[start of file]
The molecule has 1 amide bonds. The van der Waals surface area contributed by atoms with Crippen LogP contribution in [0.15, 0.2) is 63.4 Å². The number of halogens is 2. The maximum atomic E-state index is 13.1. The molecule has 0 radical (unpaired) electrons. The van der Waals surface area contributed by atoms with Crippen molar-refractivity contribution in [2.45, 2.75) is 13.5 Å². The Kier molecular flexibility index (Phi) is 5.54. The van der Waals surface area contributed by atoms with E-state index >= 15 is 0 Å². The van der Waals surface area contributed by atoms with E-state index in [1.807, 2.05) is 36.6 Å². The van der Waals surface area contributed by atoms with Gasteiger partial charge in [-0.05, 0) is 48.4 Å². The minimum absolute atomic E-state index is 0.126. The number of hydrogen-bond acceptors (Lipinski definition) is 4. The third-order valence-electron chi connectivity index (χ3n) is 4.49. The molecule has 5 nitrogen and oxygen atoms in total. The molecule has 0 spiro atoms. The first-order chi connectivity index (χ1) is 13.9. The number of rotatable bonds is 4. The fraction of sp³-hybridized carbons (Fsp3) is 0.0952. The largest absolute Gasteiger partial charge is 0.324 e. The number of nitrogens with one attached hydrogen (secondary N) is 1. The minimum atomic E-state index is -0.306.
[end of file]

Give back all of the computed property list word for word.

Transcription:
The molecule has 1 amide bonds. The van der Waals surface area contributed by atoms with Crippen LogP contribution in [0.15, 0.2) is 63.4 Å². The number of halogens is 2. The maximum atomic E-state index is 13.1. The molecule has 0 radical (unpaired) electrons. The van der Waals surface area contributed by atoms with Crippen molar-refractivity contribution in [2.45, 2.75) is 13.5 Å². The Kier molecular flexibility index (Phi) is 5.54. The van der Waals surface area contributed by atoms with E-state index >= 15 is 0 Å². The van der Waals surface area contributed by atoms with E-state index in [1.807, 2.05) is 36.6 Å². The van der Waals surface area contributed by atoms with Gasteiger partial charge in [-0.05, 0) is 48.4 Å². The minimum absolute atomic E-state index is 0.126. The number of hydrogen-bond acceptors (Lipinski definition) is 4. The third-order valence-electron chi connectivity index (χ3n) is 4.49. The molecule has 5 nitrogen and oxygen atoms in total. The molecule has 0 spiro atoms. The first-order chi connectivity index (χ1) is 13.9. The number of rotatable bonds is 4. The fraction of sp³-hybridized carbons (Fsp3) is 0.0952. The largest absolute Gasteiger partial charge is 0.324 e. The number of nitrogens with one attached hydrogen (secondary N) is 1. The minimum atomic E-state index is -0.306.